Usually, when there's a swarm of bees splitting away, and not an entire colony, the honeybees take a queen cell with them, an egg the queen has laid. The diet that is given to this bee larva determines what the bee will grow into, so when the workers are grooming a bee to become the new queen bee, she gets a unique queenly diet, "royal jelly"! Pretty cool!
Desiree says, "They only sting you when they feel threatened. When one stings, the pheromone (smell) will attract the others and they'll come after you. So, if you get stung once, it's best to leave."

The next day or later the same day, after the bees are settled in the super, Desiree takes them home to her beekeeping operation, Klover Hill Apiary, where she plans to build her bee numbers and continue trying new bee products, expanding from honey and lip balm into candles and soaps.
 I asked  Desiree where a person is most likely to find swarming bees. She says they can be in homes, barns, trees and mostly, around here, they seem to like lilac bushes. Since we have three large old lilac bushes at the farm, I invited her to investigate for swarming bees. None. Then we went to the barn, another place they might gather. Again, none, but that was a cool, rainy day. 

Apparently, honeybees like hot days because Desiree says she usually gets pretty sweaty when she has to put on all her gear to go after them! The last time she went to gather bees, it started pouring the rain, so she plugged the box, strapped it, and then heaved it into the bed of her pickup, getting hot, sweaty, and soaking wet! Then, when her son ended up getting a bee sting, she wondered why she ever decided to keep bees.

Like anything worth doing, if it were easy, wouldn't everyone be doing it? From talking to Desiree and seeing her photos, I know she loves the adventure of finding and retrieving swarming bees and she is dedicated to helping the planet. She will do this for many years to come. Thank goodness! Maybe she can help to increase the declining numbers of honeybees!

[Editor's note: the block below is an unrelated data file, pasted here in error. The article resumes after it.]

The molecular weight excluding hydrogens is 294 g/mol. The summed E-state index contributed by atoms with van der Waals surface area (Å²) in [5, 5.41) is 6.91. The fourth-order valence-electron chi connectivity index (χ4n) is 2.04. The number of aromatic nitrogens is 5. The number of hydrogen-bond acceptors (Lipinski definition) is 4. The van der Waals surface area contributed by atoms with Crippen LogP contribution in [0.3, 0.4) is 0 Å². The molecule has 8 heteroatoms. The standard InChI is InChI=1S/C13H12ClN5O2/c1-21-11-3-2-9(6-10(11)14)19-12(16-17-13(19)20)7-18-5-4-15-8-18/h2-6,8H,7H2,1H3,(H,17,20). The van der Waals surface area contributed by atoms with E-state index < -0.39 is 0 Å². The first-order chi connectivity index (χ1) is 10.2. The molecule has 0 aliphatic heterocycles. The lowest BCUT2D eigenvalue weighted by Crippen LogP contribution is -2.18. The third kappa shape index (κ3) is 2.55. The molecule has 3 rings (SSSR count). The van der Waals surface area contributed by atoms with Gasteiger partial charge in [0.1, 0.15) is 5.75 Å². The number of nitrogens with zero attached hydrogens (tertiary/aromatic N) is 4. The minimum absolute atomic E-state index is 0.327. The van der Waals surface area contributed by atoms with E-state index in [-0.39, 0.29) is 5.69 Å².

The photos in this post are courtesy of Desiree Blaha-Poyner. To see more of her photos, you can Facebook "friend" her.

Tuesday, May 1, 2012

Connecting Past to Present in a Pioneer Cemetery

Jessi, making rubbings that helped to establish identity and dates.
My cousin Stephanie, her husband Dave, and my daughter Jessi recently went trekking to a grown-over pioneer cemetery. No road access meant we had a 3/4 mile trek through a soybean field up a knoll to the 2-acre enclosed cemetery. Not only was it fenced in, but totally surrounded by briars and thorny honey locust trees, like something out of the fairy tale Sleeping Beauty.

Stephanie and Dave, capturing this moment in time. Me, capturing them.

Dave, unearthing a forgotten headstone.
I had wanted to find this place ever since I heard about it several years ago. The cemetery had been shrouded in mystery but would hold clues from our past that would give us a keener understanding of our ancestors' lives, and it was situated on the very land where they lived!
Some headstones were small but ornate.

Some of the monuments toppled from their own weight and the ravages of time and weather.

Some had writing that was still  somewhat legible.
This crag of a tree speaks to the long-forgotten area.

Around thirty of our ancestors found their final resting places there, where now it appears to be an abandoned flower garden, overgrown with Solomon's Seal, Wild Columbine, Day Lilies, Violets, and Nettles. More flowers, but I've forgotten them. Our focus was on finding downed headstones and monuments, covered over with moss, lichens and dirt, and then connecting that person with our lives, our family tree. 

Solomon's Seal was prevalent and, I thought, fitting since this was on the original 400 acre land grant that my great great grandfather Solomon Salmon received after his Revolutionary War service. I know, there should be 6 or 7 greats before "grandfather" but our family tended to have children later in their lives!